I develop computational art and poetry, often collaborating with others to do so. Two of my collaborations are Sea and Spar Between (with Stephanie Strickland) and The Deletionist (with Amaranth Borsuk and Jesper Juul); both are poetry-generating systems, the former assembling an immense lattice of stanzas that draws on the lexicons of Dickinson and Melville, the latter a general-purpose system for creating erasure poems, with a click, from any Web page. My educational background is in both computing and the literary arts. My other projects include several very small-scale poetry generators, such as those included in #!, a book that gathers programs and their output. #! includes the ppg256 series and Concrete Perl. My latest book, Exploratory Programming for the Arts and Humanities, is just out from the MIT Press and invites people to learn the essentials of programming by doing creative and humanistic work across media and in a few different programming languages.
Although my work is essentially with computing and language, there are several different contexts for it: the Web, book publication, and the literary reading but also the demoscene (I presented the collaboration Nanowatt at Récursion in Montréal) and gallery exhibition (From the Tables of My Memorie was exhibited in Boston and Singapore, and with Páll Thayer I developed the show Programs at an Exhibition). I translate computational art and writing and organize the translation project Renderings; my own work has been translated at times as well. For instance, my free-software computer-generated novel World Clock was translated to Polish and published in ha!art’s Liberatura series, which also includes Finnegans Wake. Many of my works have been modified and transformed by others to become the basis for new work. My short generator Taroko Gorge has been the basis for more than thirty published remixes, for instance.
One of the simplest computer programs, and not a very interesting one, is one to display “Hello, world” on the screen. It’s really not much more than a way to make sure one’s programming environment is working, but it is a classic way. We can make it a bit more interesting by providing an endless fountain of greetings. On a Mac or Linux system, open a terminal, type “python” followed by Enter, and then at the “>>>” prompt, type this line:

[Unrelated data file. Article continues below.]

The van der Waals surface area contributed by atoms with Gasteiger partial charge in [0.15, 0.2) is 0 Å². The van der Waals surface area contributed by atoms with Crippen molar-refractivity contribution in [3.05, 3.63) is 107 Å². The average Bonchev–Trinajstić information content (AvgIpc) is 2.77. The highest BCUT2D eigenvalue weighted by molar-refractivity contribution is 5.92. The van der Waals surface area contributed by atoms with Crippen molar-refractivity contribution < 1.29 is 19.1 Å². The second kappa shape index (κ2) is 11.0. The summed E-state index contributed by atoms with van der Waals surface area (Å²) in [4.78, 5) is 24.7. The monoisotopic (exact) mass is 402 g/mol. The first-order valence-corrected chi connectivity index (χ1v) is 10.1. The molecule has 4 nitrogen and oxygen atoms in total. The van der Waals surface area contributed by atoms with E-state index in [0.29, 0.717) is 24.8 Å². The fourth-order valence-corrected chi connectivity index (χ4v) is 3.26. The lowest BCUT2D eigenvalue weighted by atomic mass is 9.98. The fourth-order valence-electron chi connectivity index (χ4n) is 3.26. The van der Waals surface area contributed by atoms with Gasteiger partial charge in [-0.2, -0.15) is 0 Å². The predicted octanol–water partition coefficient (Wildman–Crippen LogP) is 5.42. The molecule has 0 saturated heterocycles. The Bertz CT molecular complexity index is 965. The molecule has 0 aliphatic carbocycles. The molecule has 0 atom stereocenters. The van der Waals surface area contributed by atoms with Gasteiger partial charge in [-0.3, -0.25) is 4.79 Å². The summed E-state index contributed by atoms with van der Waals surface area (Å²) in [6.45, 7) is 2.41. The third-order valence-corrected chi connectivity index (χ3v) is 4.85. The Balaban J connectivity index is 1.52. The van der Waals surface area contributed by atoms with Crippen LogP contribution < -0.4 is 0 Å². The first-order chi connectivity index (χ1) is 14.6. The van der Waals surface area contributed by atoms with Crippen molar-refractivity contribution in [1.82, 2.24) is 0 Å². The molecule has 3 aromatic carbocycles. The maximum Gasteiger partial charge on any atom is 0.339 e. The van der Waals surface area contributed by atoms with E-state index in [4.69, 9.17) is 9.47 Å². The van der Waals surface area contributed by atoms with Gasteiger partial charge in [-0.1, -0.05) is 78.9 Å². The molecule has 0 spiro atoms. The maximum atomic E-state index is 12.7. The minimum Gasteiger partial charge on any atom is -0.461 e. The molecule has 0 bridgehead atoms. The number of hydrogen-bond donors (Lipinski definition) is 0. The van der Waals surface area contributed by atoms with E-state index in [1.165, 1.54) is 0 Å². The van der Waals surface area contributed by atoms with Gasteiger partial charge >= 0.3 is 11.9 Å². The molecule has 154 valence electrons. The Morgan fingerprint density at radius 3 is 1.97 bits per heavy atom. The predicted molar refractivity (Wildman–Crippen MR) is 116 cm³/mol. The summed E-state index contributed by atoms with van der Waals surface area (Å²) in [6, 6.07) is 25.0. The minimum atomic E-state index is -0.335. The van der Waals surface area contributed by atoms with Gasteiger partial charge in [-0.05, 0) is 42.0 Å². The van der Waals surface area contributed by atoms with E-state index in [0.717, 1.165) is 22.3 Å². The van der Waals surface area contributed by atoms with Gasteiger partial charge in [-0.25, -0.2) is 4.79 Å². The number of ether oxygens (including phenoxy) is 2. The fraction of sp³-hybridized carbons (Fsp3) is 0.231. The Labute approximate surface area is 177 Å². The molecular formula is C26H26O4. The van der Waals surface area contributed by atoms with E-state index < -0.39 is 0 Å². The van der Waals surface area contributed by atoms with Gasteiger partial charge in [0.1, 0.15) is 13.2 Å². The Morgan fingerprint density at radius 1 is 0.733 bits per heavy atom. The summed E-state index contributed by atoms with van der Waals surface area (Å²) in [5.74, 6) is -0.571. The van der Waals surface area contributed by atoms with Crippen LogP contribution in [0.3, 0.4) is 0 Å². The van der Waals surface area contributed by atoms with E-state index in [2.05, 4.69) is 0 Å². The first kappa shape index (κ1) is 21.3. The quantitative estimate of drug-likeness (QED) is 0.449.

while True: print "Hello, world"
Press Enter twice and you should see a fountain of hellos. (Not entirely endless; CTRL-c will interrupt this process.) You’re now partying with your computer like it’s 1979. My writing prompt is that you supply your fountain with some different verbal outflow and let it run. Make the terminal window full-screen as it runs. The text that appears might end up looking static, just sitting there in a column, but you will have converted your computer, for a moment at least, not into a digital picture frame, but into a digital text frame. See what you can type that invites meditative contemplation or that provokes the reader into Utopian ideation or Luddite revolt.
If you only have access to Windows, it’s a bit more elaborate to get a Python “Hello, world” program running. You could install Python, but, without taking such a step, you can get the program running by using an online Python interpreter:
In this system, you’ll need to type the program in more properly, over two lines, and it may not respond visually in the same way:
print "Hello, world"
Thirty-five years ago, it was extremely simple to develop small programs combining computing and language — you could type one in within seconds of flipping the computer on. It’s a bit surprising to me, given such a starting point, that literary art hasn’t really extended itself into new, exciting, computational territory the way that architecture has. Over those past years, the power to program has been submerged in the Mac’s difficult-to-find, imposing Terminal window doesn’t help, and it’s pretty much been left out by default on Windows. Unless literary explorers of language are willing to dig in and use the computer’s capability, what started as a sterile military, scientific, and industrial device may never have its literary possibilities fully explored — or at least, the few of us who are working at this may be quite lonely.
Nick Montfort is a poet who lives in New York and Boston. He is on the faculty at MIT.